Regardless of whether you’ve had a c-section or vaginal birth, letting your body heal is vital to a healthy and happy recovery. But does having a c-section mean that you’ll need some extra care and time to get back to feeling like you again?
“Yes, says RN and postpartum nurse at the Women and Infants Hospital of Rhode Island, Denise Adams. “It’s a surgical procedure, therefore, a longer recovery."
Dr. Perlis, a gynecologic surgeon who specializes in women's health and beauty, agrees, “Women who undergo a c-section may require more time and pain medication with a need to move around more frequently and work on deep breathing exercises."
Thirty-two-year-old Rebecca Bednar, an RN from Charlotte, NC, and mother to four-year-old Benjamin and two-year-old Abigail says she never wanted to have a c-section.
"Being a nurse, I understood all too well how surgery can affect your body, and truth be told, I am petrified of needles. I wanted to avoid an epidural at all costs."
But life had other plans for Bednar. After enduring countless hours of sickness, low blood pressure and her son’s low heart rate, she was wheeled off into surgery for a c-section.
Bednar emerged from the surgery triumphantly, however. She says she was up walking the halls as soon as her epidural wore off and was allowed out of bed. "Recovery was a dream for me," she recalls. "I never had any real pain, and never took any narcotics other than Motrin post-operatively."
What to expect in recovery
Although every patient's recovery after a c-section is different, there are some things you can expect. "Most patients will still have an IV and urine catheter, and may need assistance getting out of bed and taking care of baby," explains Adams. “By the next day, most feel well enough to shower, and each day [afterward], you will feel stronger."
"Most patients have the most pain the initial 24-48 hours," says Adams. "New advances in anesthesia have greatly reduced the initial post-op pain, and patients have many options for pain relief that is individual for each patient."
Scars left behind
Scars left from where the incision took place are often small and can be found above the bikini line. In addition to keeping the area clean and dry, Adams says to look out for redness, swelling drainage or increased pain or fever. “Itching can be normal in that area as well, and is usually a normal transition in healing."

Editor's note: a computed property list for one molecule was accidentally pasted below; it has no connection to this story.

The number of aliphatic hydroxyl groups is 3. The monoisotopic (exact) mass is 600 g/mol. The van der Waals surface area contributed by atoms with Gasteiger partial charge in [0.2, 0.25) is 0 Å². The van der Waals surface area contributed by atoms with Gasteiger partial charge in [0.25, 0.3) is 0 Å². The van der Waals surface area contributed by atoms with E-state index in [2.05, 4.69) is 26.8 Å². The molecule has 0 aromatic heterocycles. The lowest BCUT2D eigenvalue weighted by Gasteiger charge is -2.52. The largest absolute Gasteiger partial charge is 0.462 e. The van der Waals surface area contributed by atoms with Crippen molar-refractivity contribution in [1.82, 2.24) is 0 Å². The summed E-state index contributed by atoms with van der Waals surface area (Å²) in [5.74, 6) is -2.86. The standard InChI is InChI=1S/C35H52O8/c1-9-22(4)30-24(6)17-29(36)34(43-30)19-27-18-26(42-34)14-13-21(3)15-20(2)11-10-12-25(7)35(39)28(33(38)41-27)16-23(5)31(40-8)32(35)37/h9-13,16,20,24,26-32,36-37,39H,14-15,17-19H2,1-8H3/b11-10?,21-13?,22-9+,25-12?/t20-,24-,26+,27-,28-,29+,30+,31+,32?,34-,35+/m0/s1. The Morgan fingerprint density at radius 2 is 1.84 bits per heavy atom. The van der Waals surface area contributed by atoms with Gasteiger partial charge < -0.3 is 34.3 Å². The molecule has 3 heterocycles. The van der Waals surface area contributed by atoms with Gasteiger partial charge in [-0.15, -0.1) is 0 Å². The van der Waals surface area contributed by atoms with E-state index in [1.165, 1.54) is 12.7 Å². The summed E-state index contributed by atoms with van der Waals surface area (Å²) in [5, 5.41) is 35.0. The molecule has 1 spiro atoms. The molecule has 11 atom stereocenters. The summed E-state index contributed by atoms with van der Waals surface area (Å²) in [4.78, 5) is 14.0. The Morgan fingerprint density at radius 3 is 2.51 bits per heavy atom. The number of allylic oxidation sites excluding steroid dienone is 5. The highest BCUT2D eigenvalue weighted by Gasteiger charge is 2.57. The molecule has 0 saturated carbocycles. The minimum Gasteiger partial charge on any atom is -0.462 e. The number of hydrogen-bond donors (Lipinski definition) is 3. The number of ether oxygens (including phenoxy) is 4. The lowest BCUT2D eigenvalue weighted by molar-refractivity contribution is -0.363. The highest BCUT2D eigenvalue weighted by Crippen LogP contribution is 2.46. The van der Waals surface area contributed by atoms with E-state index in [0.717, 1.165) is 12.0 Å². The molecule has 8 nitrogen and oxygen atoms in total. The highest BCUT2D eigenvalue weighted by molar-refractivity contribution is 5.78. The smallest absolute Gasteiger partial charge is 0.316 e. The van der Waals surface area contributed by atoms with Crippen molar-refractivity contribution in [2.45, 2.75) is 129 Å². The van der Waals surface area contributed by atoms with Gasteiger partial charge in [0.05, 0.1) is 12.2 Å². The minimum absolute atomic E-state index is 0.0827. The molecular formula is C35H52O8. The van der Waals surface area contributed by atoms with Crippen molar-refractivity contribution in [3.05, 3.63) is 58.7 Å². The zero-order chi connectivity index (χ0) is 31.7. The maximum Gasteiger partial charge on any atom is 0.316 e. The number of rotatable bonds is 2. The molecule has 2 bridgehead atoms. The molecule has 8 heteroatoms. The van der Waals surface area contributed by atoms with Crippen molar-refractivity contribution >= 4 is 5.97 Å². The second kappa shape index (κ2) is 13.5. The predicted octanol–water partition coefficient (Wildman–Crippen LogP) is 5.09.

Adams also recommends a clean, dry pad over the incision to feel more comfortable and adds, “Patients can us a splint to support the abdomen if they need to cough or sneeze."
Perlis adds that cutting of the superficial nerves in that area may cause some women to feel numbness for a couple of days. “Women can also use abdominal binders that are provided by the hospital to feel more comfortable in recovery."
Recovery at home
Most women who undergo c-section will remain in the hospital for three to five days to rest, but the resting doesn’t stop when they are discharged home.
"New mothers must wait two weeks to resume driving, six weeks to resume exercise and twelve weeks for a complete recovery," says Perlis.
Adams also discourages heavy lifting during the initial postpartum period to avoid straining your abdomen, and says patients can resume driving when they feel well enough and are cleared by their doctor.
Getting plenty of rest and calling the doctor right away if you suspect something is wrong are also things to keep in mind as your recovering. "If mothers experience a fever greater or equal to 100 degrees, or increasing abdominal pain, they should contact a doctor immediately," adds Perlis.
Bednar credits a huge part of her easy recovery to having exercised regularly throughout her pregnancies, and also having a positive attitude. "I knew that in order for me to have a quick and easy recovery, it was up to me to make it happen. This meant eating right, getting out of bed as soon as the epidural wore off, walking, walking and more walking," said Bednar.
Perlis agrees, "The most important part of a successful recovery is a positive attitude. Recovery is quickened with regular movement, physical activity and care for your new bundle of love."
Most importantly, adds Bednar. “I knew that I could not obsess over the delivery I did not have. Babies can only come out two ways, and in the end, I was just thrilled to have a healthy happy baby. For me, that is the important thing, not the mode of delivery."